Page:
BERLIN, April 13 (UPI) -- Hungary's extreme right scored its best election result since the Nazi era, continuing an upsurge of support for far-right parties in Europe.
The far-right Jobbik Party, which campaigned on anti-Roma and anti-Semitic slogans, won 17 percent of the vote in Sunday's national elections, slightly less than the government Socialist Party, which managed only a devastating 19 percent. Jobbik is poised to enter parliament for the first time.
The conservative Fidesz party was Sunday's big winner with 53 percent. Its top candidate Viktor Orban is expected to become the next prime minister of a one-party government -- a very rare phenomenon in Europe.
Yet it's the upsurge in support for Jobbik that has observers worried.
Britain's Telegraph newspaper quotes the country's largest Jewish organization as saying that the vote is "the first occasion (since the Nazi era) that a movement pursuing openly anti-Semitic policies" is moving closer to taking power.
Gabor Vona, 31, and Krisztina Morvai, a 46-year-old European Parliament lawmaker, are Jobbik's two main leaders. Vona was also behind the "Hungarian Guard," an extremist group that has attacked Roma settlements and is now outlawed.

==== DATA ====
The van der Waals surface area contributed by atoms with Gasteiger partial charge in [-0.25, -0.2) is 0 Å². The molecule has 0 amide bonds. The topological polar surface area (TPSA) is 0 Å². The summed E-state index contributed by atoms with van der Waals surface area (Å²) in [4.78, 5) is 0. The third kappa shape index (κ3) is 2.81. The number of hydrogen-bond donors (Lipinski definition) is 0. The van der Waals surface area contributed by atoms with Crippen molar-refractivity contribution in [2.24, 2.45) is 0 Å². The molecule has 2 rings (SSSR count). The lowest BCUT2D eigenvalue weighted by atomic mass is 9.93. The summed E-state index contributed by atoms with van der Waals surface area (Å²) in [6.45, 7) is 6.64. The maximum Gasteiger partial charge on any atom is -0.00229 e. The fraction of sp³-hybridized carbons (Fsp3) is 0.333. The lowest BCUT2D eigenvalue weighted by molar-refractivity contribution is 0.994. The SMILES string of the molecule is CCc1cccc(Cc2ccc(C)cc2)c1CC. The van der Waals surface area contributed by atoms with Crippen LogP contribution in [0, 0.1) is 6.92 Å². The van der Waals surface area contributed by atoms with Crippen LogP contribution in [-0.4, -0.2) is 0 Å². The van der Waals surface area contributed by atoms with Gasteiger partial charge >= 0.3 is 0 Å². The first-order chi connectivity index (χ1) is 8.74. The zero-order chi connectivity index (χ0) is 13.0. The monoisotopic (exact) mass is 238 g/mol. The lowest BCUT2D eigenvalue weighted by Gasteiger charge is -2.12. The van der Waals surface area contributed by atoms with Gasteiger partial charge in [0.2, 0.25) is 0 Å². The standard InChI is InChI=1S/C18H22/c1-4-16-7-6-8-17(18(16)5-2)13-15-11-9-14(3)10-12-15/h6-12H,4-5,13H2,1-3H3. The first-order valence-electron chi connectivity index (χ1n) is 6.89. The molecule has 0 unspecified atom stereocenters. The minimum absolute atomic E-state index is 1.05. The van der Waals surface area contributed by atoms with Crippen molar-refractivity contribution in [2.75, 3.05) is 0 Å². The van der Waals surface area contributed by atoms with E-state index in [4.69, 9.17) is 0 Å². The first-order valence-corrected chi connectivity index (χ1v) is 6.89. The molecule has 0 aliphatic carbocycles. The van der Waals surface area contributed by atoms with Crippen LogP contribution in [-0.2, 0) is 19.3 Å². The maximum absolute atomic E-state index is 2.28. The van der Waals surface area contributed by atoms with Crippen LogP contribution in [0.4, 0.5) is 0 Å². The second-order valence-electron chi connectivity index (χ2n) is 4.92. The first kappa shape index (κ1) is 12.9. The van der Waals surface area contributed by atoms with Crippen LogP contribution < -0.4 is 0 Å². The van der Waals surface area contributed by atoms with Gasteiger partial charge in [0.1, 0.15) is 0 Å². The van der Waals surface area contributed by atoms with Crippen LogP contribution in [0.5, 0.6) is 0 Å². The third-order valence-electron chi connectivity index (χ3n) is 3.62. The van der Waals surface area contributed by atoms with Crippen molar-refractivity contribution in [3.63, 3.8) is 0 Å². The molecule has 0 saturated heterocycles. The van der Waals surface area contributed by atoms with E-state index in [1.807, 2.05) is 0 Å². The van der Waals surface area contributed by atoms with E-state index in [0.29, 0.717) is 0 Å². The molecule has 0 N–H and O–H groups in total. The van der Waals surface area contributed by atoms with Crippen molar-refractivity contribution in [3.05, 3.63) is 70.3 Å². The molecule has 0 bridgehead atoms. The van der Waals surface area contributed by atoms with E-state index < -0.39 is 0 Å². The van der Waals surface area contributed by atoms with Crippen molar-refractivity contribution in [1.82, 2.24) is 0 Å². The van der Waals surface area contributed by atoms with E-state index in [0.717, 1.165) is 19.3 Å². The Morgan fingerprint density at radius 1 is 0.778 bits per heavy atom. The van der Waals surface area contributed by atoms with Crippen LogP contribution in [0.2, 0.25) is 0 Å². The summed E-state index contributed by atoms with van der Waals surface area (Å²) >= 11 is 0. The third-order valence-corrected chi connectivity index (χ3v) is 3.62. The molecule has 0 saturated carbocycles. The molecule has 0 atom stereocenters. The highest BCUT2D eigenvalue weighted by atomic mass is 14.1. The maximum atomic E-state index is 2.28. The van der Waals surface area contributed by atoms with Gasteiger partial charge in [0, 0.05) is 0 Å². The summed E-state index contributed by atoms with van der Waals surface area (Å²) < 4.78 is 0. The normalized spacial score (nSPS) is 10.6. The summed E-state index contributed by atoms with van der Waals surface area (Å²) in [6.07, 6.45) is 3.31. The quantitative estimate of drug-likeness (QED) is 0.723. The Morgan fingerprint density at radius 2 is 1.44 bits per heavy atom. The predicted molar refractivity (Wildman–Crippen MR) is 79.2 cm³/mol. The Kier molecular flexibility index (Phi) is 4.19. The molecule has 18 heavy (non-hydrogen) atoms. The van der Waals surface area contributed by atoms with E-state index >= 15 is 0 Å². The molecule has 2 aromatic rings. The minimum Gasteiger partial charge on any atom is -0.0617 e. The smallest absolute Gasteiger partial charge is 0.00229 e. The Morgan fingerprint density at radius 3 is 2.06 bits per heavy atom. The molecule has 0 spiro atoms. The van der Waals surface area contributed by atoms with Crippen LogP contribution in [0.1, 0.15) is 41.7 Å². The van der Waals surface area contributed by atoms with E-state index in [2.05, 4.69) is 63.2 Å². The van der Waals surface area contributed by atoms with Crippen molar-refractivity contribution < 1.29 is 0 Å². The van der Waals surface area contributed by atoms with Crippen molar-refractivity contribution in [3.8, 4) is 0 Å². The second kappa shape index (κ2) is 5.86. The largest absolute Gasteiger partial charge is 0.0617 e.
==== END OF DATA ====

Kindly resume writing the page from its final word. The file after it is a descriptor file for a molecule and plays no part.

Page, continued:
It was organized like a paramilitary neo-Nazi group, acted as the security wing of Jobbik and was harshly criticized by mainstream Hungarian politicians. Vona has nevertheless promised to enter parliament wearing his black Hungarian Guard uniform.
Jobbik's success follows a European-wide trend.
Last month's regional elections in France saw a revival of the anti-immigrant National Front. In the Netherlands, the anti-Islam Freedom Party led by the far-right populist Geert Wilders leads the polls less than two months before national elections.
In Hungary, the political turnaround was widely expected.
Voters have been frustrated by the Socialists' problems in dealing with the Hungarian budget and stop the rise of unemployment, still towering at more than 11 percent.
When Socialist Prime Minister Ferenc Gyurcsany in 2006 admitted lying to the public, angry protesters took the streets and forced his resignation.
The country has since suffered economically. Hungary in 2009 became the first EU member to ask the International Monetary Fund for a $27 billion bailout.
"Jobbik was strongest in the eastern part of the country, where unemployment and frustration is highest," Kai-Olaf Lang, an eastern Europe expert at the German Institute for International and Security Affairs, told United Press International in a telephone interview.
The expert added, however, that Jobbik will be isolated in parliament.
"Fidesz is not interested in integrating Jobbik because it is a competitor from the right," Lang told UPI. "Viktor Orban has a huge responsibility to turn around the economy and consolidate the national budget. That's his main task now."